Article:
• Consequences should also be immediate. For example, if a child is told that it is to put her bike away and come inside but she continues to ride, do not tell her she cannot ride it tomorrow. Delayed consequences have little or no meaning to a child with ADHD, as he or she tends to live in the "here and now" and what happened yesterday has no real meaning for today. As a result, this approach will like result in a blow-up the following day when the consequence is enforced and the child actually has not made the connection. Instead, confiscate the bike immediately and explain you will discuss terms of earning it back at a later time.
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    Be consistent. Parents will have better behavioral results if they are consistent in their responses. For example, if you use the point system, be reasonable and consistent with the granting and removing of points. Avoid arbitrary actions, particularly when you are angry or upset. Your child will only learn how to behave properly over time and with sustained learning and reinforcement.[25][26]
    • Always follow through on what you say or threaten. Do not give too many warnings or make empty threats. If you give them multiple chances or warnings, make each come with a level of consequence with the final, second or third, accompanied by the punishment or discipline promised. Otherwise, they will test you every time to see how many chances it will be this time.
    • Make sure both parents are on board with this disciplinary plan. In order to change the behavior, your child needs to have the same response from both parents.[27]
    • Consistency also means that the child knows what to expect when misbehaving no matter the venue. Sometimes parents are afraid to punish their children in public, fearful of how others will perceive the situation, but it's important to show that the particular misbehavior has consequences wherever your child is.
    • Be sure to coordinate with your child’s school, daycare, or Sunday school to make sure everyone there uses consistent, immediate, and powerful consequences as well. You do not want your child to get mixed messages.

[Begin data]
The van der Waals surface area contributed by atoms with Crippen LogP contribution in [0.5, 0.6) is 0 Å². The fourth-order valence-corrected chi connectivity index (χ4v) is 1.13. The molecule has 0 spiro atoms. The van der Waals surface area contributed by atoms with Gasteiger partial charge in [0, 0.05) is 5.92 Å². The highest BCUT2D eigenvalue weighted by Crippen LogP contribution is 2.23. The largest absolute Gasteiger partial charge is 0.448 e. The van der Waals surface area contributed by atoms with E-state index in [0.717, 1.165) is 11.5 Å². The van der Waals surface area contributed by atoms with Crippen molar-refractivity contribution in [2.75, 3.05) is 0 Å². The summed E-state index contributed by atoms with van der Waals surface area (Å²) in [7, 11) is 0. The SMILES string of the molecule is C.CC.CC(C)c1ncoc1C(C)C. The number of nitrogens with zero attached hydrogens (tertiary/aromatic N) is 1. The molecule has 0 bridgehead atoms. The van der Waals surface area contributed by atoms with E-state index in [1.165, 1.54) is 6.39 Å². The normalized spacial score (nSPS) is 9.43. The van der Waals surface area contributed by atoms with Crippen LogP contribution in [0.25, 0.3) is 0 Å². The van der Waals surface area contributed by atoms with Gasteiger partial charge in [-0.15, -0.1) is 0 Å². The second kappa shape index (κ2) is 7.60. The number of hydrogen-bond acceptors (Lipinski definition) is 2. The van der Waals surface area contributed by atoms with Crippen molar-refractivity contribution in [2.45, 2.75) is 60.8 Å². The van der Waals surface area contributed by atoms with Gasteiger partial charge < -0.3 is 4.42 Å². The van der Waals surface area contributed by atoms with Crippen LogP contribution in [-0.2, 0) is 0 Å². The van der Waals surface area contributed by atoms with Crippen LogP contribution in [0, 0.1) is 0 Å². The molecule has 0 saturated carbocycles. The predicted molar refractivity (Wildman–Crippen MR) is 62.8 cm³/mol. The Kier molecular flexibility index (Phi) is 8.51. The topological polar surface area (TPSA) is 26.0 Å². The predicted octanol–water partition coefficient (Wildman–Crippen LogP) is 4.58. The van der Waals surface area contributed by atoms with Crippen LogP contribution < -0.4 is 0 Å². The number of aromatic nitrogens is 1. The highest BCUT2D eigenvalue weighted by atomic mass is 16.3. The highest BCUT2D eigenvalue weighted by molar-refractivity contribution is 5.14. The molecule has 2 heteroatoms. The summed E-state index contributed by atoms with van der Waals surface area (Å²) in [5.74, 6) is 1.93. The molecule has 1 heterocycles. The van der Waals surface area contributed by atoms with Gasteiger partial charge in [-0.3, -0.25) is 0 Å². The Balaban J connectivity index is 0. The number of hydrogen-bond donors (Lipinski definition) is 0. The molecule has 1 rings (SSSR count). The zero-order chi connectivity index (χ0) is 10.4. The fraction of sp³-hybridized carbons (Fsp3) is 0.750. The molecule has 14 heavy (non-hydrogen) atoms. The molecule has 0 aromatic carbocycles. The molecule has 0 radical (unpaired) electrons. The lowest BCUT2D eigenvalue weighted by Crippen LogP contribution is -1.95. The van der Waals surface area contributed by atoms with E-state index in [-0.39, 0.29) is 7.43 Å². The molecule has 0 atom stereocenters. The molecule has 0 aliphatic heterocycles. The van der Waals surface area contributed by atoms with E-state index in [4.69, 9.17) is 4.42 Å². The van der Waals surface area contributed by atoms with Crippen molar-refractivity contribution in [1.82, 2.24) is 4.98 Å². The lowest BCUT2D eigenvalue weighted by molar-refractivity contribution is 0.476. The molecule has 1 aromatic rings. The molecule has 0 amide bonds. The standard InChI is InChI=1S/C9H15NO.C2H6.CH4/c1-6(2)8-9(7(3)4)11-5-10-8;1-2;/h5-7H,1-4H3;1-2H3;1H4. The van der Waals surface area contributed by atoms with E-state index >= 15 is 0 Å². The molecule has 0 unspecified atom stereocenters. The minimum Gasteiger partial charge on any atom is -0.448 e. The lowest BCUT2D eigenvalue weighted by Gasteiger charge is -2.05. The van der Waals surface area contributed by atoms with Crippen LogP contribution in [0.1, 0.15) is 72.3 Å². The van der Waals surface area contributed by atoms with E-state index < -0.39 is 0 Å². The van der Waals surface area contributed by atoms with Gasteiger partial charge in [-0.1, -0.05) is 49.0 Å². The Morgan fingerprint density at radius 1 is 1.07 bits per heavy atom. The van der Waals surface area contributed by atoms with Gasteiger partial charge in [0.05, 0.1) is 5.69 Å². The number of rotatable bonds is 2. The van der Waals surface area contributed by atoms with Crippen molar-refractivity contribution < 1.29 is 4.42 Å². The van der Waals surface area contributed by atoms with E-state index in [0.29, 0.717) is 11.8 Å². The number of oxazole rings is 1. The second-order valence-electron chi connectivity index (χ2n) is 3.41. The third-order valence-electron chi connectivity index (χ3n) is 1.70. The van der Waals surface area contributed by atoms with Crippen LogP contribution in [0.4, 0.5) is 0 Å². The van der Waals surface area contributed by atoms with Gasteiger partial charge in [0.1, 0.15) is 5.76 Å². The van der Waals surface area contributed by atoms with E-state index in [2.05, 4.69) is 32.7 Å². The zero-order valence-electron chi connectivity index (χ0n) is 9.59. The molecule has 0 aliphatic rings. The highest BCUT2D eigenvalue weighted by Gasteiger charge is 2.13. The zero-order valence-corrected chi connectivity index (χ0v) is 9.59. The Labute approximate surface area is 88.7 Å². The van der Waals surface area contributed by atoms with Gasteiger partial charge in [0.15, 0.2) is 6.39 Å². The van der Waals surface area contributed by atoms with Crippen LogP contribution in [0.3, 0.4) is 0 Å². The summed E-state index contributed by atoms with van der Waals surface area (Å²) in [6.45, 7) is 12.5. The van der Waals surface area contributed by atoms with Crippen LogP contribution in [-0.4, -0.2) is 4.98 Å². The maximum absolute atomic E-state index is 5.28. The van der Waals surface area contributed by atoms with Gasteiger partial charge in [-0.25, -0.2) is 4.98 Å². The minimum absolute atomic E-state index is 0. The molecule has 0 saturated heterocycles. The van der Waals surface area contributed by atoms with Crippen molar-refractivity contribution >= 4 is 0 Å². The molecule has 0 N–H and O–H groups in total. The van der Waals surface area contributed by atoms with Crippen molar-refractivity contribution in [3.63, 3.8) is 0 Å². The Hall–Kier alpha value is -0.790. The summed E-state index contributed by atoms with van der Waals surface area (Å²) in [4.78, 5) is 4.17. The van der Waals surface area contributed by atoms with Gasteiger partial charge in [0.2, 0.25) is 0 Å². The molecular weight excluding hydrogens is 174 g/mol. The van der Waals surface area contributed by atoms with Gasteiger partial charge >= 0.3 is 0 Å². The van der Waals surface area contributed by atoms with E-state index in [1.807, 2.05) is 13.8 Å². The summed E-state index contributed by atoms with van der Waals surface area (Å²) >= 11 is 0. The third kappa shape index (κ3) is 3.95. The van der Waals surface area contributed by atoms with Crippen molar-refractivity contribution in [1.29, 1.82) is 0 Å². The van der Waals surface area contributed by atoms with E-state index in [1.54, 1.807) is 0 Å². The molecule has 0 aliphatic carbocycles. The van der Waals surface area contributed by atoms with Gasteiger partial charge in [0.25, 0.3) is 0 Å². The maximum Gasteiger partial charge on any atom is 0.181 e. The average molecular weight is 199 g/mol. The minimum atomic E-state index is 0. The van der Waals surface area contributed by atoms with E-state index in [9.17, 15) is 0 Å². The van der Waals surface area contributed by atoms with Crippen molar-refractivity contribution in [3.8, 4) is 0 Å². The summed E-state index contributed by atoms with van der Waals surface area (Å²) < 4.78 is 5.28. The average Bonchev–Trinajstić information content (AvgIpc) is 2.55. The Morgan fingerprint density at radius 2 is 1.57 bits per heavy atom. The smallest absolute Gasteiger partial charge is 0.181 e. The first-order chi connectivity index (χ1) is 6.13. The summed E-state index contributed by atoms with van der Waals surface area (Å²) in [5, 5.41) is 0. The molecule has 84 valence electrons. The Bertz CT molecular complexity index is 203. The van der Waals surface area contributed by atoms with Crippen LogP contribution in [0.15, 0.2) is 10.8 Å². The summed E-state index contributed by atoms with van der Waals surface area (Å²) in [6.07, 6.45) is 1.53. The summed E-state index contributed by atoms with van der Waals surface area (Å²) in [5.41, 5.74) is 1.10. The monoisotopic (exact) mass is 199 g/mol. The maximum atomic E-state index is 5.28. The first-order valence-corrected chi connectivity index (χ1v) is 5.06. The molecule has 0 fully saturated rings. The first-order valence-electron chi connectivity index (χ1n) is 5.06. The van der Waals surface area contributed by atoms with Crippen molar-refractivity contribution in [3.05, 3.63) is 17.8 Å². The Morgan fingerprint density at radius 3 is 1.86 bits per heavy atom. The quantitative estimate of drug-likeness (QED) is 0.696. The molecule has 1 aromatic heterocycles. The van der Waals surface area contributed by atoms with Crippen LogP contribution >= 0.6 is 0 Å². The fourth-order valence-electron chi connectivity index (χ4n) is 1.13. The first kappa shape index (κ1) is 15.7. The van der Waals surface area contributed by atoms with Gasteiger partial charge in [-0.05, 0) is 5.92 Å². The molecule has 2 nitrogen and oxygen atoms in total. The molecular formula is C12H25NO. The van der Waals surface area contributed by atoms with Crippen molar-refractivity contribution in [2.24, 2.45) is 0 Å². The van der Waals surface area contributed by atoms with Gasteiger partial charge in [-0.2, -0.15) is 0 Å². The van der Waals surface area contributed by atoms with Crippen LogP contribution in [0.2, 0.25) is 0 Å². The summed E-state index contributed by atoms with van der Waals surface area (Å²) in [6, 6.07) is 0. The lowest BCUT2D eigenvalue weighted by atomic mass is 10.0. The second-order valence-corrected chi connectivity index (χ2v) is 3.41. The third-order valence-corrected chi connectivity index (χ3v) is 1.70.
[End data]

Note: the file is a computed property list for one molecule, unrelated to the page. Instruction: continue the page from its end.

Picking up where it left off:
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    Avoid inviting debate with your child. Try not to get into an argument with your child or be wishy-washy over your course of action.[28][29] Your child needs to know that you are the boss and that’s that, full-stop.
    • The moment you engage in an argument or appear to waver, the message sent is that you are treating the child as a peer who has a chance to win the argument. There is thus a reason, to the child's mind, to keep pushing and keep arguing with and fighting you.
    • Always be specific in your instructions and be firm that they are to be followed.
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    Establish a time-out system. A time-out can give your child a chance to calm down in her own time. Instead of confronting one another and seeing who can become angriest, designate a place for the child to sit or stand until she is calm and ready to discuss the problem. Don’t lecture while she stands there; give her time and space to get herself under control. Emphasize that the timeout isn’t a punishment but rather an opportunity to start over.[30]
    • Time-out is an effective punishment for a child with ADHD. It can be applied immediately to help the child see the connection to their actions. Children with ADHD hate to be still and quiet so it is very effective response to a bad behavior.
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    Learn to anticipate problems and plan ahead. Discuss your concerns with your child and troubleshoot together to plan for success. This is especially helpful to manage your child in public. Work together to decide on carrots (rewards) and sticks (consequences) that will apply to the situation then have your child repeat the plan aloud.[31][32]
    • If your family is going out to dinner, for instance, the reward for good behavior might be the privilege of ordering dessert, while the consequence might be having to go straight to bed on returning home. If behavior starts to deteriorate at the restaurant, a gentle reminder (“What does good behavior earn tonight?”), followed if necessary by a more stern second comment (“Do you need to go to bed early tonight?”) ought to put your child back on track.
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    Forgive quickly. Always remind your child that you love her no matter what and that she is a good child, but that there are consequences to actions.